New UN bullying report calls for ‘safe, inclusive’ schools for all children

UNICEF/Adriana Zehbrauskas Pictured here are three girls in Progreso, Yoro, Honduras, ages 13 to 14, who are friends and victims of harassment at their school, for the purpose of sex trafficking. The person behind it is a 15 year-old student that works with a network that coops young girls against their will to work as prostitutes.

This article is brought to you in association with the United Nations.

The emotional and physical pain brought on by bullying can be excruciating, yet this behavior continues to abound in schools globally, according to a new report by the United Nations Educational, Scientific and Cultural Organization (UNESCO) that is calling for all children to have access to a “safe, inclusive” learning environment.

UNESCO’s report, Behind the numbers: ending school violence and bullying, released on Tuesday at the 2019 Education World Forum in London, reveals that nearly one-in-three boys and girls have been bullied at least once at school over the last month, and a similar proportion have been affected by physical violence.

Overall, says the report, physical bullying is the biggest problem in most regions, but in North America and Europe, psychological bullying is the most common, followed by sexually-related bullying.

Online and smartphone bullying on the rise

Physical bullying is more common among boys, while psychological bullying is more prevalent among girls. Meanwhile, online and mobile phone bullying is on the rise. Children perceived as different in any way from the norm, are the most likely to be bullied, with physical appearance being the most common cause followed by race, nationality or skin colour.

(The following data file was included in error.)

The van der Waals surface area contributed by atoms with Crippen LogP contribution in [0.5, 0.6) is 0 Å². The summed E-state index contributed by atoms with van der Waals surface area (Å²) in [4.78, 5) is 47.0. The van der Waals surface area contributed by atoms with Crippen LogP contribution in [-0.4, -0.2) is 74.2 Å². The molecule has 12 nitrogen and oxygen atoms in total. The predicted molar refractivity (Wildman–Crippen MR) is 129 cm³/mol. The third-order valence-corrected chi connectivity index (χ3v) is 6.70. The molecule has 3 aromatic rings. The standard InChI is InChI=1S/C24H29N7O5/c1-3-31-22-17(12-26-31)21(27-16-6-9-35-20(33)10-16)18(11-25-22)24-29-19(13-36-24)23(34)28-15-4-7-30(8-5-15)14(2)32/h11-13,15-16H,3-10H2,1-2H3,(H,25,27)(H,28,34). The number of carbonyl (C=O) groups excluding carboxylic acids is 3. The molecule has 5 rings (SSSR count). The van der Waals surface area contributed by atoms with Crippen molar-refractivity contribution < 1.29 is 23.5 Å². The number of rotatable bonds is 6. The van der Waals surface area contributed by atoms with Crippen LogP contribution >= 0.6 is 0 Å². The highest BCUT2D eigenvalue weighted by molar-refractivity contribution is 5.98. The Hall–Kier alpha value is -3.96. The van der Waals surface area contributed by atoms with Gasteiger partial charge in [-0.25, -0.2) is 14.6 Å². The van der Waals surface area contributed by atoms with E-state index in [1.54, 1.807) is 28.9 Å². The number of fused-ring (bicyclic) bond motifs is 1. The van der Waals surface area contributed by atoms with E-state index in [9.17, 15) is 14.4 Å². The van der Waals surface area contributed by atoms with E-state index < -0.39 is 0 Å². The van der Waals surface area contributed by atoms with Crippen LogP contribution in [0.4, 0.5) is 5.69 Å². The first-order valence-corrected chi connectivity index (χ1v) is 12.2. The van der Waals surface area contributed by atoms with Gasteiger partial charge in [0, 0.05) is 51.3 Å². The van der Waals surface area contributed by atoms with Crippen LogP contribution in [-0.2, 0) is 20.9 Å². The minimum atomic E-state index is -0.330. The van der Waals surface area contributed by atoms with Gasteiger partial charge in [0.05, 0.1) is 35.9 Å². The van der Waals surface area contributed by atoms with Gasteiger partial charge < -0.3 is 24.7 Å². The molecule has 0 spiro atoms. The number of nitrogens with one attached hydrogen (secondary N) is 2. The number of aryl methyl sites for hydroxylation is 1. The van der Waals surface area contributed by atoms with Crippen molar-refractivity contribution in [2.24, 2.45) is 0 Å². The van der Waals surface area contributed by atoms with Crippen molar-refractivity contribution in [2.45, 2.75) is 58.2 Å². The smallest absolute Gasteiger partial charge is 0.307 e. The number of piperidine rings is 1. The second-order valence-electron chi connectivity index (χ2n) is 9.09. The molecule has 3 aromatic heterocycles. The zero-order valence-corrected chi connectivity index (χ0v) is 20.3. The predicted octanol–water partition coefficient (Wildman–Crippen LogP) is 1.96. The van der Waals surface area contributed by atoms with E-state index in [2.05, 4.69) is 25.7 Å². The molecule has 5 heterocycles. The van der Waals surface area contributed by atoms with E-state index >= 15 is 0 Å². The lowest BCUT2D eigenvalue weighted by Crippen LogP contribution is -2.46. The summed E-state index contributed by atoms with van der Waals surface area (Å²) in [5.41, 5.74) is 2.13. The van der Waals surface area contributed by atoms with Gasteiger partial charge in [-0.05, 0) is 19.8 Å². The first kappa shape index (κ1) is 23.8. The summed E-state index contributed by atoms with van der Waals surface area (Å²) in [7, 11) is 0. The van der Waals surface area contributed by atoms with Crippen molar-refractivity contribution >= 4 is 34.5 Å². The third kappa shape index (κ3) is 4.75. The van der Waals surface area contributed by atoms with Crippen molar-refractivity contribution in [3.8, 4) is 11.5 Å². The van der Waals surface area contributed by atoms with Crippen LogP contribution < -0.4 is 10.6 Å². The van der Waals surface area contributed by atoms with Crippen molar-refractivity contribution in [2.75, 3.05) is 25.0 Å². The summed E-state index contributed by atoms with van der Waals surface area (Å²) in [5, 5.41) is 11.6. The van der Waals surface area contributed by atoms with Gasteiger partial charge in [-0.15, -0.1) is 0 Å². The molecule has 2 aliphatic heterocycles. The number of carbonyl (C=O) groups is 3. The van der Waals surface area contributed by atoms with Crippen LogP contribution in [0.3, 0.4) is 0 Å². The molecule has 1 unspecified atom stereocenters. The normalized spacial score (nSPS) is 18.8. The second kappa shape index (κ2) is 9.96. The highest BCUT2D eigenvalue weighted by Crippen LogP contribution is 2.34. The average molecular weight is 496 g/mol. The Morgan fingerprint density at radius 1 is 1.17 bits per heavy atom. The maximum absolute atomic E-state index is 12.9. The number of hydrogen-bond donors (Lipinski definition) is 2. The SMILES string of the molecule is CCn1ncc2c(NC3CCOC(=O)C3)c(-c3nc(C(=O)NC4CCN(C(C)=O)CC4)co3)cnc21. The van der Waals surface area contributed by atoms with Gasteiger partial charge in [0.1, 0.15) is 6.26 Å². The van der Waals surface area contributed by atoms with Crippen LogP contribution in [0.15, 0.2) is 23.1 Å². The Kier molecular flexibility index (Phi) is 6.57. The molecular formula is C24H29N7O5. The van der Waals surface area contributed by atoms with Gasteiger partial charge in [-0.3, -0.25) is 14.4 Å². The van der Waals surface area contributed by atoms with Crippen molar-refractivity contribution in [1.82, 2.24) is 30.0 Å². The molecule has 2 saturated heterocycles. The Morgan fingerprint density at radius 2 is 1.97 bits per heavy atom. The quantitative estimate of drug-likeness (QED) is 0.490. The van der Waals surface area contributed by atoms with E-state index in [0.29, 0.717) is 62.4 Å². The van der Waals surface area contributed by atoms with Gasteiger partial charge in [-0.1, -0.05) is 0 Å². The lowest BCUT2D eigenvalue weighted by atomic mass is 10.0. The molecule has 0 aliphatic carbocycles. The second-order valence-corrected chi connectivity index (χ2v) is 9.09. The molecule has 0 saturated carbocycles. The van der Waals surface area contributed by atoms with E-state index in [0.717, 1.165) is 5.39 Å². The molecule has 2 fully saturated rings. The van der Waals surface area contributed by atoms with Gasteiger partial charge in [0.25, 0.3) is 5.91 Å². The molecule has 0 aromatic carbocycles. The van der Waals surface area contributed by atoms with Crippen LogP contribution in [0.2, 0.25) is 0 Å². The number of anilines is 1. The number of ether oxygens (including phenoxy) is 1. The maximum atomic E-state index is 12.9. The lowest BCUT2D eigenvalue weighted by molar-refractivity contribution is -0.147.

Bullying must be addressed because it significantly effects children’s mental health, quality of life and academic achievement, the report states.

Frequently bullied children are nearly three times more likely to feel shunned and more than twice as likely to miss school. Their educational-outcomes decline, and they are more likely to leave after finishing secondary school.

Not all bad, some progress made

Despite the gravity of the problem, some countries have made significant progress towards reducing, or containing, school violence and bullying.

“We are greatly encouraged that nearly half of countries with available data have decreased rates of school violence and bullying” said Stefania Giannini, UNESCO’s Assistant Director-General for Education. “This proves that through a combination of strong political leadership and other factors such as training, collaboration, reporting and monitoring, we can alleviate the climate of fear created by school bullying and violence.”

UNESCO-recommended measures to lower school violence and reduce bullying:

  • A commitment to a safe, positive school and classroom environment.
  • Effective reporting and monitoring systems.
  • Evidence-based programmes and interventions.
  • Teacher training and support.
  • Support and referral for affected students.
  • Student empowerment and participation.
  • Better political leadership.
  • Robust legal and policy frameworks.

The UNESCO report is one of the UN educational agency’s contributions to the ‘Safe to Learn’ campaign, an initiative focused on ending violence in schools, so children can learn, thrive and pursue their dreams.

It brings together data from a range of global and regional surveys, covering 144 countries and territories in all regions, yielding the most up-to-date and comprehensive evidence on school violence and bullying.

“All children and young people have the right to safe, inclusive and effective learning environments”, concluded Ms. Giannini.

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